'Now, if the quantification of penal liability is based on the amount of tax, if any, payable by an assessee, and if, in a given case, the assessee is not found liable to pay any tax, the quantification of penal liability would be impossible; and in that case, no penalty is leviable.'

13. In our opinion, these observations represent the correct position regarding a person's liability to pay penalty. Having made the above observation's the Gujarat High Court proceeded to observe as under (p. 528) :

'But that dose not mean that penal liability under the first part of subsection (1) was not incurred by that assessee. Impossibility of quantifying penal liability would not obliterate the fact that the assessee had rendered himself liable to a penal action. It is, therefore, a mistake to say that if there is no liability and if, consequent to that, quantification of penal liability is not possible, there was never any penal liability incurred by the assessee.'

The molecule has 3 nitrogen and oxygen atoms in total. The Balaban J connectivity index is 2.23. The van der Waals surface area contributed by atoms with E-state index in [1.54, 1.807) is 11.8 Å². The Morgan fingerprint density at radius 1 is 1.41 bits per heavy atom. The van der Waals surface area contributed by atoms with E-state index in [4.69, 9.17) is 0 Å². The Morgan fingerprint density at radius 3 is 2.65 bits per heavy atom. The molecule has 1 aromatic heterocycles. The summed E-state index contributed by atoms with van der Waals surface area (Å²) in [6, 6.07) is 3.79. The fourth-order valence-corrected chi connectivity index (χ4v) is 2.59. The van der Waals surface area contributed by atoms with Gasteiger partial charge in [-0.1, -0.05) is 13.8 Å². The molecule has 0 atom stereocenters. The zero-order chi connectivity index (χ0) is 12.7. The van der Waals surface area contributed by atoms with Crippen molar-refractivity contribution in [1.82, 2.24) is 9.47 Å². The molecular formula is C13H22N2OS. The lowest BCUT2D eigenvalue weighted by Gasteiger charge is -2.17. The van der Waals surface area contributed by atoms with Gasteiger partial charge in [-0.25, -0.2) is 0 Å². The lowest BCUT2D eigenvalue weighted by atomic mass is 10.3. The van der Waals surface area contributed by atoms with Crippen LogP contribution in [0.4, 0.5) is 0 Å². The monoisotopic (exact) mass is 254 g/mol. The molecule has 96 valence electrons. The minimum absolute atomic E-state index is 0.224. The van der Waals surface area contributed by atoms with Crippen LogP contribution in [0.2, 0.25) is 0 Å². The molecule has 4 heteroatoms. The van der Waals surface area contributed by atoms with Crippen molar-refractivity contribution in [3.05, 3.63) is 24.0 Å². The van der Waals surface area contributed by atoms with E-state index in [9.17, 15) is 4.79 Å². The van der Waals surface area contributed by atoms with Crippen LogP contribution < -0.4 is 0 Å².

14. We find it difficult to subscribe unqualifiedly to the above view. It must, however, he pointed out that the Gujarat High Court was dealing with a case of concealment of income for which penalty is imposable under clause (iii) and not with a case concerning default in the filing of income-tax return for which penalty is imposable under clause (i). The Gujarat High Court had no occasion to examine the impact of the Explanation to s. 271(1)(i) introduced by the Direct Taxes (Amendment) Act, 1974, with retrospective effect from the commencement of the 1961 Act. In our opinion, the operation of the Explanation to clause (i) is not ousted in the case of registered firms as such. It is applicable to all classes of assessee. We cannot accede to the contention of the Revenue that, in so far as registered firms are concerned, the Explanation will have to yield in favour of s. 271(2). It seems to us that the provisions of s. 271(2), for the purpose of determining the penalty imposable on a registered firm, become applicable only after the initial liability to penalty arises by applying the Explanation. If liability to penalty springs up even after applying the Explanation, then the provisions of s. 271(2) are applicable and the penalty imposable shall be quantified giving effect to the provisions contained in s. 271(2).